This article is only available in the PDF format. Download the PDF to view the article, as well as its associated figures and tables.
It is my privilege to open the Section on Laryngology and Otology of the American Medical Association—a highly appreciated privilege which you have conferred on me by electing me your chairman, and for which I desire to thank you. It is not only a privilege, but an honor which I have done little to deserve, but I will endeavor to show my appreciation by presenting a few suggestions in the course of the customary chairman's address, which I trust will be accepted in the spirit in which they are given, not only by this section, but by the profession at large.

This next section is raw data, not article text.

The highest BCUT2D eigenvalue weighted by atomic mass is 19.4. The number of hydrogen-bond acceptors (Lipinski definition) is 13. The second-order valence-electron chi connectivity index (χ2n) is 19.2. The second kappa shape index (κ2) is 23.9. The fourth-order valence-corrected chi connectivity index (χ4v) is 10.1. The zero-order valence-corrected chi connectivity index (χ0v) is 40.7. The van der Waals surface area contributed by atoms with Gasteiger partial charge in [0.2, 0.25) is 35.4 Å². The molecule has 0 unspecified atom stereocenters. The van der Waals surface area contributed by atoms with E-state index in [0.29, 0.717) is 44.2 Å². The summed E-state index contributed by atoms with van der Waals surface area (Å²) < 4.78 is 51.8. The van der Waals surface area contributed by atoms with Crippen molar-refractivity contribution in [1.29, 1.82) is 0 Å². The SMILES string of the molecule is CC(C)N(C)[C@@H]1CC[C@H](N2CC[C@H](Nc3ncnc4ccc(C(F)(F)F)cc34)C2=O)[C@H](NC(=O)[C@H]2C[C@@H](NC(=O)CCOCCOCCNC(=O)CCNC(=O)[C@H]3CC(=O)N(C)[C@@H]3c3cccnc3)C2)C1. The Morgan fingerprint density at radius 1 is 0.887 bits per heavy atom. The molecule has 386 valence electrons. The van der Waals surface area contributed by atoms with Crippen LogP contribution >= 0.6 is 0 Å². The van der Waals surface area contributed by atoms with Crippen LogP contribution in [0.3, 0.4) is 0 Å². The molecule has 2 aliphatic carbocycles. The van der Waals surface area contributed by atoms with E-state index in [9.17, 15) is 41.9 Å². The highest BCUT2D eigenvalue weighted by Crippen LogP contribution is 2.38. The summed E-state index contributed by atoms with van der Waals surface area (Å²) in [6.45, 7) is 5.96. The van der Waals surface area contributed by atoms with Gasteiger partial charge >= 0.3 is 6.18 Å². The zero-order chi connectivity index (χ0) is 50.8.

There never was a truer saying than that "the more we learn, the more we recognize how little we know." If this truism holds good in the general philosophy of life, it is applicable with even greater force to any subdivision of human knowledge, and not with the least degree
MYLES RC. THE SPECIALTIES IN RELATION TO THE GENERAL PRACTITIONER.CHAIRMAN'S ADDRESS BEFORE THE SECTION ON LARYNGOLOGY AND OTOLOGY, AT THE FIFTY-SIXTH ANNUAL SESSION OF THE AMERICAN MEDICAL ASSOCIATION, PORTLAND, ORE., JULY 11-14, 1905. JAMA. 1905;XLV(8):510–512. doi:10.1001/jama.1905.52510080008001b
Coronavirus Resource Center
Customize your JAMA Network experience by selecting one or more topics from the list below.
Create a personal account or sign in to: